HUDSON, Wis. (AP) — Just over a year after a Wisconsin man killed his three daughters to get back at his ex-wife, he was sentenced Monday to life in prison with no chance of parole.
In April, a jury found that 35-year-old Aaron Schaffhausen was sane when he killed 11-year-old Amara, 8-year-old Sophie and 5-year-old Cecilia at their River Falls home. Schaffhausen had admitted he killed the girls in July 2012 to get back at his ex-wife, but argued he had a mental defect that kept him from knowing it was wrong.
Life sentences were mandatory in each girl’s death, but Schaffhausen had the prospect of supervised release after at least 20 years in prison. That was rejected by St. Croix County Circuit Judge Howard Cameron, who said: “I don’t see mental illness as a mitigating factor.”
“This is a vicious, aggravated crime,” Cameron said before handing down the sentence. Cameron said he chose consecutive life sentences to send a message that “each child is so important.”
Evidence showed that Schaffhausen texted his ex-wife on July 10, 2012, to ask for an unscheduled visit with the girls. She consented but said he had to be gone before she got home because she didn’t want to see him. The girls’ baby sitter told investigators the children were excited when he arrived, and the sitter left.
He called his ex-wife, Jessica Schaffhausen, about two hours later, saying: “You can come home now, I killed the kids.”
Police arrived to find the girls lying in their beds, their throats slit and their blankets pulled up to their necks. White T-shirts were tied around their necks. Cecilia’s body also showed signs of strangulation.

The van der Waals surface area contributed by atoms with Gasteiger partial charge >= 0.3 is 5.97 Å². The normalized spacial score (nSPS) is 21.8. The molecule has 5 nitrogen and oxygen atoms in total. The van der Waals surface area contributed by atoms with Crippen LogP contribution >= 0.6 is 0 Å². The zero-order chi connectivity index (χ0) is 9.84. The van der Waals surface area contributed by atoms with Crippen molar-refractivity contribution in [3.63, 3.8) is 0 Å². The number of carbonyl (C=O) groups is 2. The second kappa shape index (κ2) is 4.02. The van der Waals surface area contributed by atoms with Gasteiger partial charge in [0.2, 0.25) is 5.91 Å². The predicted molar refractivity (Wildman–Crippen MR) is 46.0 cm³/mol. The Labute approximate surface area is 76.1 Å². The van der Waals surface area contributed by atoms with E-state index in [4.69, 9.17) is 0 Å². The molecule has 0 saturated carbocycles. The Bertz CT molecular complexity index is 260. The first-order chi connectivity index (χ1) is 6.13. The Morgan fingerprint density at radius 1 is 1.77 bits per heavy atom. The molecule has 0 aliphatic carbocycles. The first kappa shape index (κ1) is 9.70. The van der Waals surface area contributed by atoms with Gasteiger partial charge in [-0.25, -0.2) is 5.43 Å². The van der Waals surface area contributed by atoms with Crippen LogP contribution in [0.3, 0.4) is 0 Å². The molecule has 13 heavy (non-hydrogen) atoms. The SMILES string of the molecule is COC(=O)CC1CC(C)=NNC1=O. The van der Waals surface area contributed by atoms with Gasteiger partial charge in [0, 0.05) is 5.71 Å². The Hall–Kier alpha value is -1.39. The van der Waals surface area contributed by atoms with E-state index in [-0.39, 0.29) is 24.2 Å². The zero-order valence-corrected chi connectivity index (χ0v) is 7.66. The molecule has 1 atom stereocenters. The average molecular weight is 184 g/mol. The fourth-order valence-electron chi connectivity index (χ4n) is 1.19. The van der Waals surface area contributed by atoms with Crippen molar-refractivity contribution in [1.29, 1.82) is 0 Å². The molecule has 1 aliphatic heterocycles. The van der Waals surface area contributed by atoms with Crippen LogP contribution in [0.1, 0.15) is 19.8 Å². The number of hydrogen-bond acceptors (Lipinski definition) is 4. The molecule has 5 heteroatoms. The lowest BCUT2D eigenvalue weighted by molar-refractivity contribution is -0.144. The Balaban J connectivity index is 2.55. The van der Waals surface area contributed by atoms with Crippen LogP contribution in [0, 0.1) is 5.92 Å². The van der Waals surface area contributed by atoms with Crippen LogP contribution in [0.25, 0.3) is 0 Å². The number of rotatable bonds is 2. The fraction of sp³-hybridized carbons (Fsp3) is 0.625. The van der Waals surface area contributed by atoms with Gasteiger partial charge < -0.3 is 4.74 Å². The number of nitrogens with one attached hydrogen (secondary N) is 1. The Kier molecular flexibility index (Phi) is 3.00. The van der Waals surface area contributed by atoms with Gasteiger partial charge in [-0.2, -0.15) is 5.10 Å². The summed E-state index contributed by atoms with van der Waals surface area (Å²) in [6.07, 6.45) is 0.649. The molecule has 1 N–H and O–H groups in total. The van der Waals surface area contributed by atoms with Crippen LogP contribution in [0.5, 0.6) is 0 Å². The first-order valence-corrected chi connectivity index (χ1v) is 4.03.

As he did throughout his trial, Aaron Schaffhausen — wearing an orange jail uniform and handcuffs — sat impassively as family members and attorneys read their statements.
Jessica Schaffhausen’s sister, Mary Elizabeth Stotz, described Aaron Schaffhausen as “the darkness, the boogeyman” that every child fears.
“He took their unconditional love for him, and used that love to lure them to get close enough (to) kill them,” Stotz said, adding, “Their last memory was what an evil killer their dad was.”
Eryn Schlotte, the girls’ cousin, said Schaffhausen took away from her “the future of seeing them smile, and what I had to look forward to when school got out.
“I thought the world was a better place than this. Not a place where someone got killed before they were even in kindergarten or middle school.”
With family members crying and sharing tissues, lead prosecutor Gary Freyberg read his statement, saying Schaffhausen used the girls “as pawns … to make Jessica suffer.”
“How wrong is it to use his intellect, his size and his brute strength not to protect his children from danger, but to become the most dangerous person in the world to them?” he asked.
Freyberg said consecutive life sentences with no possibility of release was the only way for Jessica Schaffhausen to be free of fear that her ex-husband would someday come for her.
Defense attorney John Kucinski told reporters the sentence was “vengeful” and said the judge did not take Aaron Schaffhausen’s mental illness into account.
“Everybody loses,” Kucinski said, noting that he plans to appeal.
Trial testimony showed that in the months leading up to the killings, Schaffhausen told several people he had thoughts of killing his daughters. His ex-wife testified that in March 2012, he called her from Minot, N.D. — where he was working — and told her he “wanted to drive down there and tie me up and make me pick which child he killed and make me watch while he killed them.”
He also called his ex-wife repeatedly, sometimes up to 30 times a day, and threatened to kill the man she was dating.
Schaffhausen didn’t testify at his trial. His defense attorney argued at trial that Schaffhausen has a rare mental disorder rooted in deep dependency on his ex-wife, and believed the only way he could “solve” his problem was to commit suicide or homicide. The jury rejected his insanity defense.